ENG 2050    WORLD LITERATURE BEFORE 1660

 

                                Dr. Monika Brown                                       

monika.brown@uncp.edu                                                   Office Dial 110           

web uncp.edu/home/monika                                                  910-521-6257

                                                                                 

        For many centuries the tale of Troy, the tale of Ulysses, and the tale of Jesus have been sufficient for

        mankind. . . . People have told them many times over.–-Jorge Luis Borges, 1967 (Atlantic Sept. 2000)  

 

        The world is big. . . . Diversity is not an abnormality but the very reality of our planet. The human world celebrates

        itself in the magnificence of its endless varieties.  Civility is a sensible attribute in this kind of world we have;          

        narrowness of heart and mind is not.–-Chinua Achebe, Bates College Address, 27 May 1996     

 

        We shall not cease from exploration, and the end of all our exploring

        will be to arrive where we started, and know the place for the first time-–T.S. Eliot Four Quartets 1942                        


COURSE LINKS
Web Sites: Literature, Arts, Media
Literature Guide:  Interpreting Literature, Art, and Film
Cultural Contexts for World Literature and Humanities


COURSE DESCRIPTION, MAIN GOALS, AND PHILOSOPHY                   

 

      ENG 2050 is "A survey of western and non-western literatures from the beginnings through the Renaissance
considered within the cultural epochs of their creation, including the Classical Period, the Middle Ages, and the Renaissance. 
Readings
may include selections from Gilgamesh, Homer, Ovid, Confucius, Dante, and Cervantes.” 
Created hundreds and even thousands of years ago, readings in this class depict heroes, journeys, and conflicts that reveal
features of societies and cultures in the modern world.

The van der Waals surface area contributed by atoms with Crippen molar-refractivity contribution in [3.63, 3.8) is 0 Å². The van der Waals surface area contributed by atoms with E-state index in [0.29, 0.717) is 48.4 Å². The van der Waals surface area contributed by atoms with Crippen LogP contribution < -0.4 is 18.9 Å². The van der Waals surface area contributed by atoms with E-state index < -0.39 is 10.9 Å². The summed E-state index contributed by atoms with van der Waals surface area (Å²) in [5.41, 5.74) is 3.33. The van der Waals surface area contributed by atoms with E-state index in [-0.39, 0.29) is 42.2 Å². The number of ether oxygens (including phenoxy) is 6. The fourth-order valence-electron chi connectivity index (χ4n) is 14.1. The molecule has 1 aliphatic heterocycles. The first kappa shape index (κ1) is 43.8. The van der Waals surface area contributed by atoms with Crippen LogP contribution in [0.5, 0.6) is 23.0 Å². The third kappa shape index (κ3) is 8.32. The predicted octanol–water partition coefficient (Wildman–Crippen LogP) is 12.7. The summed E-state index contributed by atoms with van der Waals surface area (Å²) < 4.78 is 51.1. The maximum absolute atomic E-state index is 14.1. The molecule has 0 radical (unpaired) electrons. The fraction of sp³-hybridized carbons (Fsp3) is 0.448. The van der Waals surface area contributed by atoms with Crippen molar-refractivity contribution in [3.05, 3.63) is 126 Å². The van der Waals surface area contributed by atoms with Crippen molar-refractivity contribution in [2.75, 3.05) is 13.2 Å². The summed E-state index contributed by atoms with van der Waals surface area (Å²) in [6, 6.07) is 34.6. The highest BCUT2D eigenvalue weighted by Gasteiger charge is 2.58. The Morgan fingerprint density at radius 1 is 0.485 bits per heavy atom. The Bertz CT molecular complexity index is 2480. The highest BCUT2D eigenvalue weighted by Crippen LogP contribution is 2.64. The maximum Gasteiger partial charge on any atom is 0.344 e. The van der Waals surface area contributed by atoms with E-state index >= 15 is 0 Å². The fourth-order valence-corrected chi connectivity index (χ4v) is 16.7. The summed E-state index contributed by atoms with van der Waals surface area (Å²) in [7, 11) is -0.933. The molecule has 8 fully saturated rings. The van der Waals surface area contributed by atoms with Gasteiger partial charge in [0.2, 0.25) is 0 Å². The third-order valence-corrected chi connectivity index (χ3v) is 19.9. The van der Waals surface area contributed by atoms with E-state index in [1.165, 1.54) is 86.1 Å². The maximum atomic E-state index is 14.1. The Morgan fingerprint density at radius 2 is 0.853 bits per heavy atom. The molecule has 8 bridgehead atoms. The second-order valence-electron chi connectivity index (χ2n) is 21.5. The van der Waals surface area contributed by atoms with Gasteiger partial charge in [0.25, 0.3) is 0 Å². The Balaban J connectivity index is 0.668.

One theme is the interaction and conflict between two ways of seeing the world: “Athens”–- reason and science --
and “Jerusalem” –- spiritual revelation (Jeffrey Hart Smiling Through the Cultural Catastrophe):  
            in Unit I, Ancient Mediterranean epics and Greek golden age drama reflect rationalism;
            in Unit II, epics, tales, and poems reveal spiritual cultures around the world;
            in Unit III essays, poems and novel  show faith and reason in creative tension as Europeans engage the world 

      You are invited into a community that critically reads and interprets literature.  Each text is transformed by its readers
and takes on new meanings as we experience it, talk about it, or adapt it to other media and situations. 
Many interpretations are valid, if based on evidence from the text.  Your own interpretations-shaped by who you are,
what you have experienced, and what you know–will be enriched by awareness of contexts and literary terms. 

      As a Humanities class, ENG 2050 cultivates knowledge, skills, and habits of mind for meaningful living and wise choices. 
Literature and arts, through artistic forms, insist that "attention must be paid," in playwright Arthur Miller's words, to particular
individuals
and creative works and to enduring themes.  Works of art involve us in experiences, express the complexity and
diversity of our world, and interpret and question cultures and values.  They engage our emotions and our intellects, deepen our
self-awareness, connect us with artists and creation, stimulate our sense of beauty and wonder, and challenge us to think
critically, to question, to respect others, to care, and to act. 

 

TEXTS AND SUPPLIES

          The Longman Anthology of World Literature, Vols I A, B, and C 

            supplies: small ring binder, a folder for your essay, post-its to mark pages, internet access   

 


ASSIGNMENTS AND GRADING     (100 points)                                                                                 

             Unit 1 and 2 Tests on readings and class topics: short answer, short essay                       30

               Final Exam and Unit 3 test                                                                                         15

               (Group) Project (group of 2 to 3 students or individual, 5 min per student)                      10

              Critical Essay: 5-6 page essay, citing 4-5 sources (models and some sources provided)    20

              Seven 1-page Discussion Forum Posts and weekly responses to posts                           16

               Quizzes                                                                                                                      9       

               Classwork:  attendance, participation, contributions to classroom groups                     +2 to -3                                 

 

   grade values: A 95, A- 91, B+ 88, B 85 ... course average:  A+  97-99  A 92-96   A- 90-91    B+ 87-89 ...

 

 

Honor Code and Plagiarism. The department endorses strongly principles of the Academic Honor Code: